Earlier in the year we wrote about how ransomware is here to stay for the long game. We talked about the different stages of its development and growth into a whole new industry and ecosystem. We predicted that growth would take different shapes as cyber criminals continue to innovate to generate more profits and reduce their risk. What we didn’t expect was a new strain of ransomware which, instead of demanding payments to release files, would instead ask for victims to evidence acts of kindness. What we like to call, ransom acts of kindness.
Goodwill ransomware, as its authors want it to be known, does exactly that. Instead of requesting bitcoin payments, GoodWill requests its victims help people in need. It lists several ways in which victims can perform such acts of kindness. For example, donating clothes, feeding less fortunate children, or providing financial assistance to hospital patients.
It seems a little ironic that a criminal gang locks the devices of people and then requests acts of kindness. It is possible that the very victim of ransomware could be someone in need, or someone who works at a hospital, for example. Although there is clearly some good intent in the design, forcing people to act in kind ways is more of a publicity stunt than true intent to act positively. If anything, this example shows us that ransomware and cyber criminals will continue to surprise us, but perhaps we shouldn’t be surprised by that and instead, continue to act securely and keep an eye open on the development of the cyber threat landscape.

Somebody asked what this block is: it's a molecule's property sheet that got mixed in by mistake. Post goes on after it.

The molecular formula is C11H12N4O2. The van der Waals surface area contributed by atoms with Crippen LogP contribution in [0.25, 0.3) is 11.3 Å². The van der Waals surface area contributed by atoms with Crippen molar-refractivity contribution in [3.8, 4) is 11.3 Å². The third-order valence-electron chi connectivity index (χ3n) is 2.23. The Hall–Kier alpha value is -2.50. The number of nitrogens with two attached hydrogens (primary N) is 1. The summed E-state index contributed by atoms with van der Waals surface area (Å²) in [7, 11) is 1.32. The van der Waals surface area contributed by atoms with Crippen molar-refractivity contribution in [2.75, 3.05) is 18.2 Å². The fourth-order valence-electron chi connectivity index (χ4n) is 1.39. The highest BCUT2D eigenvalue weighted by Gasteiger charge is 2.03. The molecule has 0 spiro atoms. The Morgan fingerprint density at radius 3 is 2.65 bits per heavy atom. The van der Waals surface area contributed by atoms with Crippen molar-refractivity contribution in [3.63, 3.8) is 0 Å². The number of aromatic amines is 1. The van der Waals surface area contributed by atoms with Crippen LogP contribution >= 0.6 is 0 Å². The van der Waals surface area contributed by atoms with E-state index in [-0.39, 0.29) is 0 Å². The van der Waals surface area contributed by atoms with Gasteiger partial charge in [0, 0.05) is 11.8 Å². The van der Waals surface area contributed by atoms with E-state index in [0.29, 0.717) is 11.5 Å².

If you run a business and don’t want a ransomware surprise, get in touch with us to undertake a ransomware assessment. We identify security gaps and help you fill them by utillising seasoned security professionals in our affordable consulting packages.
– We build an understanding of your organisation
– We develop a roadmap to address key risks
– We help you implement the required changes and keep your business protected on an ongoing basis.
Visit our Cyber Consultancy page for more information